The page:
The Milky Way is a massively vast galaxy composed of about 300 billion stars, one of which happens to be our Sun. The planets and asteroids orbiting the Sun form the solar system. Our galaxy is one of the hundreds of billions of galaxies in the observable universe, each with its own unique star systems, including white dwarves, red giants, pulsars, neutron stars, and a handful of other star types peppered throughout the cosmos. We’ve all seen pictures of our galaxy – individual stars shimmering in spiral arms that seem to be spinning out from the center – but what’s at the heart of the massive galaxy we call home?
Our very own Sun must be a very happy little star… Not that it’s particularly little. More than one million planet Earths could fit inside our Sun, but compared to the monumental masses we find in the rest of the galaxy, our Sun is somewhere in the bottom half in terms of size. Its stellar classification puts it at a Type ‘G’, also known as a yellow dwarf, which is about 15 times smaller and 60 times less heavy than an average Type ‘O’, commonly called a blue supergiant.
Go Big or Go Home
Stars produce heat and light by undergoing a process known as ‘nuclear fusion’, which is the same process used in modern nuclear weapons. However, when stars become really big – huge enough for their own gravity to destroy it – a spectacular cosmic explosion called a supernova occurs. This supernova can result in the formation of either neutron stars or black holes. Neutron stars are remnants of giant stars that have condensed into unimaginable densities, making them the densest and smallest stars in the universe, with about 2 solar masses compressed into a radius of about 11 kilometers. A teaspoon’s worth of a neutron star would weigh about 1.5 times the mass of the Great Pyramid of Giza.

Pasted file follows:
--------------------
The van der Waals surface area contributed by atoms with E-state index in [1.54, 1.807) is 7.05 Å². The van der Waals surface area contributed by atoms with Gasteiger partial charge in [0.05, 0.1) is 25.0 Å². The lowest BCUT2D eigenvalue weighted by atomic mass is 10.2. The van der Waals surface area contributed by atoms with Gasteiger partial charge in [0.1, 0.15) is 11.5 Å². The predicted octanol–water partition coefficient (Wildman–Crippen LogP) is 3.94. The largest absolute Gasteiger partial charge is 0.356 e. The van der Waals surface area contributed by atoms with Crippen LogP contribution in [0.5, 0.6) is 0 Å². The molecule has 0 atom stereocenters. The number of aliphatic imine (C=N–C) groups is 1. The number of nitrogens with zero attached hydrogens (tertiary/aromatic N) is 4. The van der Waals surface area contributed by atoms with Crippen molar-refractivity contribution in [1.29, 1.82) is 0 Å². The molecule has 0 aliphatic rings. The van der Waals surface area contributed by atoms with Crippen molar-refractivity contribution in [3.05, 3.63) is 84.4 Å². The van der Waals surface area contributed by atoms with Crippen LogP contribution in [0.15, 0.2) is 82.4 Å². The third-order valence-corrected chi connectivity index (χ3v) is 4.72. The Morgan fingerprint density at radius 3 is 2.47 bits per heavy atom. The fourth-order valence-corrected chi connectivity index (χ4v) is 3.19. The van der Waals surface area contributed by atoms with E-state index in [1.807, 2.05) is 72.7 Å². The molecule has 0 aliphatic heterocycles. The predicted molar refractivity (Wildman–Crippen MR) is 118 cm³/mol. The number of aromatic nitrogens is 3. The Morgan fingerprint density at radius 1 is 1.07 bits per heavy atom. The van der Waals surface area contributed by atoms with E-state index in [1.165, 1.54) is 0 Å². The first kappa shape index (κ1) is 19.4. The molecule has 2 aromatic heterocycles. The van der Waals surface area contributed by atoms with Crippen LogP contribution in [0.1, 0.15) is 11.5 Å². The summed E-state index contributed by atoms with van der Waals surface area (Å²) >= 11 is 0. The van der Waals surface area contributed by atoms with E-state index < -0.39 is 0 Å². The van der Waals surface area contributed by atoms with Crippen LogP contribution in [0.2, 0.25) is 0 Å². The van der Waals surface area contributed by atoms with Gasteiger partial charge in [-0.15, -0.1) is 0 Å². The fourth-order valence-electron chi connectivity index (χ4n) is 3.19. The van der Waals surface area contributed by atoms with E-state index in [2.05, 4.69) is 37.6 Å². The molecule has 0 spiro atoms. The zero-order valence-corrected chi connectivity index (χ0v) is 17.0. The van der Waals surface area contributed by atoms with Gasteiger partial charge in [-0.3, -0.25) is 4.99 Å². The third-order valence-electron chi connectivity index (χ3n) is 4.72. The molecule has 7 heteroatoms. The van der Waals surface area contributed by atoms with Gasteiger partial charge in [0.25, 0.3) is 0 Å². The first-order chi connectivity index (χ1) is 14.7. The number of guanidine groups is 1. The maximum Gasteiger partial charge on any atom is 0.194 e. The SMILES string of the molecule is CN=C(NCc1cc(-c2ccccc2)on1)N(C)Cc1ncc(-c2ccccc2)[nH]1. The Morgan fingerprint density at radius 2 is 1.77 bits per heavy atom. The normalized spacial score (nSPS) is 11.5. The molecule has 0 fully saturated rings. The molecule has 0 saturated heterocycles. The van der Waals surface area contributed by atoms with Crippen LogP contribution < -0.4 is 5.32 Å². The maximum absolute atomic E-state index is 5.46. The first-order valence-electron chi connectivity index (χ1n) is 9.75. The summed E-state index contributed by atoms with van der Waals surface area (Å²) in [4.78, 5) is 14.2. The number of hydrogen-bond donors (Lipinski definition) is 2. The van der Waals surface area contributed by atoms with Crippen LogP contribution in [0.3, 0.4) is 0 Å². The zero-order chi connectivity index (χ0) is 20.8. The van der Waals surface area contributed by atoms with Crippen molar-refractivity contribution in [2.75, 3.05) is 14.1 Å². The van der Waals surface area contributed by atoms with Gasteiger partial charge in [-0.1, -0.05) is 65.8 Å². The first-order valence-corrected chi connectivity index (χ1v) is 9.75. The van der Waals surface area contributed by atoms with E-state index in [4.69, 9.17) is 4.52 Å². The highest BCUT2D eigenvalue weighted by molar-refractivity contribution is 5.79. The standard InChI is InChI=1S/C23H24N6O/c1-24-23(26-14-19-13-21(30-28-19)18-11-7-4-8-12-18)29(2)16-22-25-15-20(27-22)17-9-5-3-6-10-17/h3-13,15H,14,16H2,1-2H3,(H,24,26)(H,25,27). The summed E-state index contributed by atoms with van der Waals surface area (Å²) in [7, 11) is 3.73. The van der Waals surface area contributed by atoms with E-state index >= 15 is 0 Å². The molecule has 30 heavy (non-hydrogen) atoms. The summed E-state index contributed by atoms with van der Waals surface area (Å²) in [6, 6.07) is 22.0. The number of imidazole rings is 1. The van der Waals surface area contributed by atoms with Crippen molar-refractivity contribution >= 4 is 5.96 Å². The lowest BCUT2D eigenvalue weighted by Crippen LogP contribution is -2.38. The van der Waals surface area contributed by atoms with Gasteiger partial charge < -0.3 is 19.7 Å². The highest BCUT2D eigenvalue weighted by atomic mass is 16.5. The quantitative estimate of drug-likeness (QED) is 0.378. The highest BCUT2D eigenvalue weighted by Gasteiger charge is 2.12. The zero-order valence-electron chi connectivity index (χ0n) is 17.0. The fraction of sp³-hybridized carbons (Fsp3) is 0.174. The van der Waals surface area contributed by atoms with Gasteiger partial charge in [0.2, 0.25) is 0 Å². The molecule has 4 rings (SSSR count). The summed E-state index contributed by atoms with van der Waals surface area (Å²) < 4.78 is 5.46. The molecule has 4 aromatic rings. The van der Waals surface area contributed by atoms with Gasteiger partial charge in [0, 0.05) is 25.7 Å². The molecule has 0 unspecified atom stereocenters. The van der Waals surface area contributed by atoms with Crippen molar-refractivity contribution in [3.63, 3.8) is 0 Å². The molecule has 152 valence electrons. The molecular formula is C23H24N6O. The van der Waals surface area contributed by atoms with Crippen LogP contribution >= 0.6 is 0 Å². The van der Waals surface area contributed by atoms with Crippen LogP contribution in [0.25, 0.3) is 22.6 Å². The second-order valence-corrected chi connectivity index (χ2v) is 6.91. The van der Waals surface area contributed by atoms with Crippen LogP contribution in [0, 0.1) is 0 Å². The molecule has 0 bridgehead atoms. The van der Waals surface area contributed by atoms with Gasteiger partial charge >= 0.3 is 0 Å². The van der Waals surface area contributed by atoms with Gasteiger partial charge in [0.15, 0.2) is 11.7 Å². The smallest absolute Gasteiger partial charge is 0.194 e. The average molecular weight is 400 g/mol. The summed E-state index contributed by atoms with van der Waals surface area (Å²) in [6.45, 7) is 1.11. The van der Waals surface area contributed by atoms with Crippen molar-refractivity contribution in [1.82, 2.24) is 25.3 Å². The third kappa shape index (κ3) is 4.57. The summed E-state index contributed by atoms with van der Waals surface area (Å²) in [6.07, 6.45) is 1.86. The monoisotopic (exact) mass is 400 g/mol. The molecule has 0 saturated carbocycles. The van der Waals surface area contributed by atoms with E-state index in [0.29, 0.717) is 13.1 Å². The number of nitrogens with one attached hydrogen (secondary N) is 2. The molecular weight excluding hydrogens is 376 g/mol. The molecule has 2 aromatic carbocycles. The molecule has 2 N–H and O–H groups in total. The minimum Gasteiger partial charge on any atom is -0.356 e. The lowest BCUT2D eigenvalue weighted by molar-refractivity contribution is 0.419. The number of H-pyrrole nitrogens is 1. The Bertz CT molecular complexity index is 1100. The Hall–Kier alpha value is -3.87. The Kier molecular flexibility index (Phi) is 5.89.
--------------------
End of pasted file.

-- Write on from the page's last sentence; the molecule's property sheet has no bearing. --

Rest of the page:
Denser neutron stars and giant supernovas form the leviathan of cosmic quandaries – the black hole. A black hole is an object so incredibly dense that even light cannot escape its gravitational field. The existence of black holes was actually doubted by scientists until the 1960s… even Einstein himself thought that it defied everything known about physics and astronomy. Eventually, however, they reached a consensus that black holes gobble up all incoming matter and do, in fact, exist.
Alright. We know about black holes, we’ve seen them portrayed in science fiction and watched them in movies, such as ‘Interstellar’. A black hole is actually able to distort the fabric of space-time itself, causing objects to move closer until they are pulled into the ‘event horizon’ – the point of no return. To understand more about how black holes do this, take a look at this article.
Black holes are usually quite small compared to the stars we saw earlier, but they have much, MUCH more mass than these stars, which is why their gravitational pull happens to be so enormous. This leads us to the aptly named supermassive black hole (one of my favorite things about astronomy is that extremely complex ideas have such simple names…).
In 1971, two astrophysicists at the University of Cambridge hypothesized that the center of the Milky Way contains a black hole. An astronomical radio source was discovered at the galactic center, about 26,000 light years away from our solar system. This region, about 40 million kilometers wide, is known as Sagittarius A. Compared to many other supermassive black holes, it’s quite small. If it were in the center of the solar system, for example, its surface would be just inside the orbit of Mercury. We don’t know quite what Sagittarius A is, because it’s too small and far away for telescopes to pick up anything but radio signals, but we’re rather confident that it’s a supermassive black hole due to its enormous mass: 4.1 million times the mass of our sun. Obviously, it could also be a giant floating pizza slice, but that seems a bit less likely.
So, there you have it, the Milky Way galaxy most likely orbits around a powerful, seething black hole that warps space-time itself and gobbles down stars for breakfast. An entire galaxy revolves around it, but thankfully, it’s really far away… let’s just hope it stays that way!